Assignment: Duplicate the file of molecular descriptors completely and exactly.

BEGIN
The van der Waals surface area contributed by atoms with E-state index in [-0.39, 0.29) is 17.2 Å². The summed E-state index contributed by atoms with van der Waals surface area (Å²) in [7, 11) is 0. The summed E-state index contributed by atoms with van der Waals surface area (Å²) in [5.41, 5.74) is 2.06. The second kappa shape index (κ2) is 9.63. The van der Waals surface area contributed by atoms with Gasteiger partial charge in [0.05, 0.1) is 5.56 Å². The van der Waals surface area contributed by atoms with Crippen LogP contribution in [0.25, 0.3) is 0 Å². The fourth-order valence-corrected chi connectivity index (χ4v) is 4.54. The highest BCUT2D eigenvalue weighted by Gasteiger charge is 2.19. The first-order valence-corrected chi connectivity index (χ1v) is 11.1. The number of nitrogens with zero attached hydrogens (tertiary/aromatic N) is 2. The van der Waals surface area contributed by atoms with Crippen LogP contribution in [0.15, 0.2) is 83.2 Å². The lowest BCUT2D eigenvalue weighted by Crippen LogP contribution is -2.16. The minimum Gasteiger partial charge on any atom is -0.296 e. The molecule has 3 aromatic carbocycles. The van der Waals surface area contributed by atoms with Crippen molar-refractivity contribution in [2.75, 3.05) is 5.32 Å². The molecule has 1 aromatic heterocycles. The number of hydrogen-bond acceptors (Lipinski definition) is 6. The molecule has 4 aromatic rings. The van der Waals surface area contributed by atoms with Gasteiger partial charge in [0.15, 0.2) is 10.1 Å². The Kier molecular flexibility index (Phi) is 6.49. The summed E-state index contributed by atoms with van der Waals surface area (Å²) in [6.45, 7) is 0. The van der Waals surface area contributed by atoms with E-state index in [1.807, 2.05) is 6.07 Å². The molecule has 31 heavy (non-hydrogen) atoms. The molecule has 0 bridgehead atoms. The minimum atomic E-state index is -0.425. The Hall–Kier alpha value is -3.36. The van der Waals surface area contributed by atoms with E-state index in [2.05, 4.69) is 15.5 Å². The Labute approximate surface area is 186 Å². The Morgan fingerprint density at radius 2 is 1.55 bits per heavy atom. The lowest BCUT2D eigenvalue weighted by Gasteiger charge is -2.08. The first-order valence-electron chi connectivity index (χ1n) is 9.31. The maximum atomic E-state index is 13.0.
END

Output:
The van der Waals surface area contributed by atoms with E-state index in [-0.39, 0.29) is 17.2 Å². The summed E-state index contributed by atoms with van der Waals surface area (Å²) in [7, 11) is 0. The summed E-state index contributed by atoms with van der Waals surface area (Å²) in [5.41, 5.74) is 2.06. The second kappa shape index (κ2) is 9.63. The van der Waals surface area contributed by atoms with Gasteiger partial charge in [0.05, 0.1) is 5.56 Å². The van der Waals surface area contributed by atoms with Crippen LogP contribution in [0.25, 0.3) is 0 Å². The fourth-order valence-corrected chi connectivity index (χ4v) is 4.54. The highest BCUT2D eigenvalue weighted by Gasteiger charge is 2.19. The first-order valence-corrected chi connectivity index (χ1v) is 11.1. The number of nitrogens with zero attached hydrogens (tertiary/aromatic N) is 2. The van der Waals surface area contributed by atoms with Crippen LogP contribution in [0.15, 0.2) is 83.2 Å². The lowest BCUT2D eigenvalue weighted by Crippen LogP contribution is -2.16. The minimum Gasteiger partial charge on any atom is -0.296 e. The molecule has 3 aromatic carbocycles. The van der Waals surface area contributed by atoms with Crippen molar-refractivity contribution in [2.75, 3.05) is 5.32 Å². The molecule has 1 aromatic heterocycles. The number of hydrogen-bond acceptors (Lipinski definition) is 6. The molecule has 4 aromatic rings. The van der Waals surface area contributed by atoms with Gasteiger partial charge in [0.15, 0.2) is 10.1 Å². The Kier molecular flexibility index (Phi) is 6.49. The summed E-state index contributed by atoms with van der Waals surface area (Å²) in [6.45, 7) is 0. The van der Waals surface area contributed by atoms with E-state index in [1.807, 2.05) is 6.07 Å². The molecule has 31 heavy (non-hydrogen) atoms. The molecule has 0 bridgehead atoms. The minimum atomic E-state index is -0.425. The Hall–Kier alpha value is -3.36. The van der Waals surface area contributed by atoms with E-state index in [2.05, 4.69) is 15.5 Å². The Labute approximate surface area is 186 Å². The Morgan fingerprint density at radius 2 is 1.55 bits per heavy atom. The lowest BCUT2D eigenvalue weighted by Gasteiger charge is -2.08. The first-order valence-electron chi connectivity index (χ1n) is 9.31. The maximum atomic E-state index is 13.0.